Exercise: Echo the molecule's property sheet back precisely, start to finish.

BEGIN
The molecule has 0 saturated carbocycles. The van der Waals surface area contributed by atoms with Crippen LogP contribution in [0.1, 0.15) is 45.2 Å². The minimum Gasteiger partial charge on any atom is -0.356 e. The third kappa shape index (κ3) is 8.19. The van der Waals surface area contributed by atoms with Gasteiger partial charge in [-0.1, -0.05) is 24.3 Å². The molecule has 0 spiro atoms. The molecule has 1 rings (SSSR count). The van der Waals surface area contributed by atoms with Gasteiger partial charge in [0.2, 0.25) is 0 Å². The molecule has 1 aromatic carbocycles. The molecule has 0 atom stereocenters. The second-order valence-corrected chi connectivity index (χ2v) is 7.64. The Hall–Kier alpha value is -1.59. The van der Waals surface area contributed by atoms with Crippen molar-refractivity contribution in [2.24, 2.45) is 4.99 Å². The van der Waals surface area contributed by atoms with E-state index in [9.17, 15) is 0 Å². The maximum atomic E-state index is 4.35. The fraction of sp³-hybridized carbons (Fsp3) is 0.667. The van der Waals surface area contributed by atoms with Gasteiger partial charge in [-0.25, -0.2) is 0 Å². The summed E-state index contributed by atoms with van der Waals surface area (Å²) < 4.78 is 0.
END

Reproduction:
The molecule has 0 saturated carbocycles. The van der Waals surface area contributed by atoms with Crippen LogP contribution in [0.1, 0.15) is 45.2 Å². The minimum Gasteiger partial charge on any atom is -0.356 e. The third kappa shape index (κ3) is 8.19. The van der Waals surface area contributed by atoms with Gasteiger partial charge in [-0.1, -0.05) is 24.3 Å². The molecule has 0 spiro atoms. The molecule has 1 rings (SSSR count). The van der Waals surface area contributed by atoms with Gasteiger partial charge in [0.2, 0.25) is 0 Å². The molecule has 1 aromatic carbocycles. The molecule has 0 atom stereocenters. The second-order valence-corrected chi connectivity index (χ2v) is 7.64. The Hall–Kier alpha value is -1.59. The van der Waals surface area contributed by atoms with Crippen molar-refractivity contribution in [2.24, 2.45) is 4.99 Å². The van der Waals surface area contributed by atoms with E-state index in [9.17, 15) is 0 Å². The maximum atomic E-state index is 4.35. The fraction of sp³-hybridized carbons (Fsp3) is 0.667. The van der Waals surface area contributed by atoms with Gasteiger partial charge in [-0.25, -0.2) is 0 Å². The summed E-state index contributed by atoms with van der Waals surface area (Å²) < 4.78 is 0.